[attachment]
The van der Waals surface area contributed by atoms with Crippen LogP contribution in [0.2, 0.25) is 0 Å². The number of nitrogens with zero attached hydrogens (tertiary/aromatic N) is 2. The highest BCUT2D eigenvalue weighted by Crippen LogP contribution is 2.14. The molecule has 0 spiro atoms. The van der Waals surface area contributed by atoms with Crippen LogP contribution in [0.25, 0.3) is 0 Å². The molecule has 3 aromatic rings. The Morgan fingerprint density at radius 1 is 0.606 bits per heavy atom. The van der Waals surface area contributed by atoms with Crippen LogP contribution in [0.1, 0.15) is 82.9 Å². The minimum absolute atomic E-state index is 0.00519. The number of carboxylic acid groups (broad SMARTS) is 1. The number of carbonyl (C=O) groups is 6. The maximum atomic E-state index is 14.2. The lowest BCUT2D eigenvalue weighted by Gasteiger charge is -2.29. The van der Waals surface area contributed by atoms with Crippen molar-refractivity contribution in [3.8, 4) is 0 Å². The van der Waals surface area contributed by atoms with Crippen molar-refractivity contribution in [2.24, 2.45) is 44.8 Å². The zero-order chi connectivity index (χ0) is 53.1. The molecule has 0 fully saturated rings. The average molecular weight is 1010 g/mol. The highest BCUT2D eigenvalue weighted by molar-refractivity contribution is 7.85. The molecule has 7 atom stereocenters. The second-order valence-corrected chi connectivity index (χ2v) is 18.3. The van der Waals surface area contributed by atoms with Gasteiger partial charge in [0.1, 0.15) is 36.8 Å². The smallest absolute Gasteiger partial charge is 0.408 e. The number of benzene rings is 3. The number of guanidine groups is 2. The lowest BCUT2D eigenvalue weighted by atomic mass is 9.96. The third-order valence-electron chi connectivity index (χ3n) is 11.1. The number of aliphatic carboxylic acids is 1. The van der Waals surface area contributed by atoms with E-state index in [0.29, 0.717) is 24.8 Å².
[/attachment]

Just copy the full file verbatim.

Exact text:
The van der Waals surface area contributed by atoms with Crippen LogP contribution in [0.2, 0.25) is 0 Å². The number of nitrogens with zero attached hydrogens (tertiary/aromatic N) is 2. The highest BCUT2D eigenvalue weighted by Crippen LogP contribution is 2.14. The molecule has 0 spiro atoms. The van der Waals surface area contributed by atoms with Crippen LogP contribution in [0.25, 0.3) is 0 Å². The molecule has 3 aromatic rings. The Morgan fingerprint density at radius 1 is 0.606 bits per heavy atom. The van der Waals surface area contributed by atoms with Crippen LogP contribution in [0.1, 0.15) is 82.9 Å². The minimum absolute atomic E-state index is 0.00519. The number of carboxylic acid groups (broad SMARTS) is 1. The number of carbonyl (C=O) groups is 6. The maximum atomic E-state index is 14.2. The lowest BCUT2D eigenvalue weighted by Gasteiger charge is -2.29. The van der Waals surface area contributed by atoms with Crippen molar-refractivity contribution in [3.8, 4) is 0 Å². The van der Waals surface area contributed by atoms with Crippen molar-refractivity contribution in [2.24, 2.45) is 44.8 Å². The zero-order chi connectivity index (χ0) is 53.1. The molecule has 0 fully saturated rings. The average molecular weight is 1010 g/mol. The highest BCUT2D eigenvalue weighted by molar-refractivity contribution is 7.85. The molecule has 7 atom stereocenters. The second-order valence-corrected chi connectivity index (χ2v) is 18.3. The van der Waals surface area contributed by atoms with Gasteiger partial charge in [0.1, 0.15) is 36.8 Å². The smallest absolute Gasteiger partial charge is 0.408 e. The number of benzene rings is 3. The number of guanidine groups is 2. The lowest BCUT2D eigenvalue weighted by atomic mass is 9.96. The third-order valence-electron chi connectivity index (χ3n) is 11.1. The number of aliphatic carboxylic acids is 1. The van der Waals surface area contributed by atoms with E-state index in [0.29, 0.717) is 24.8 Å².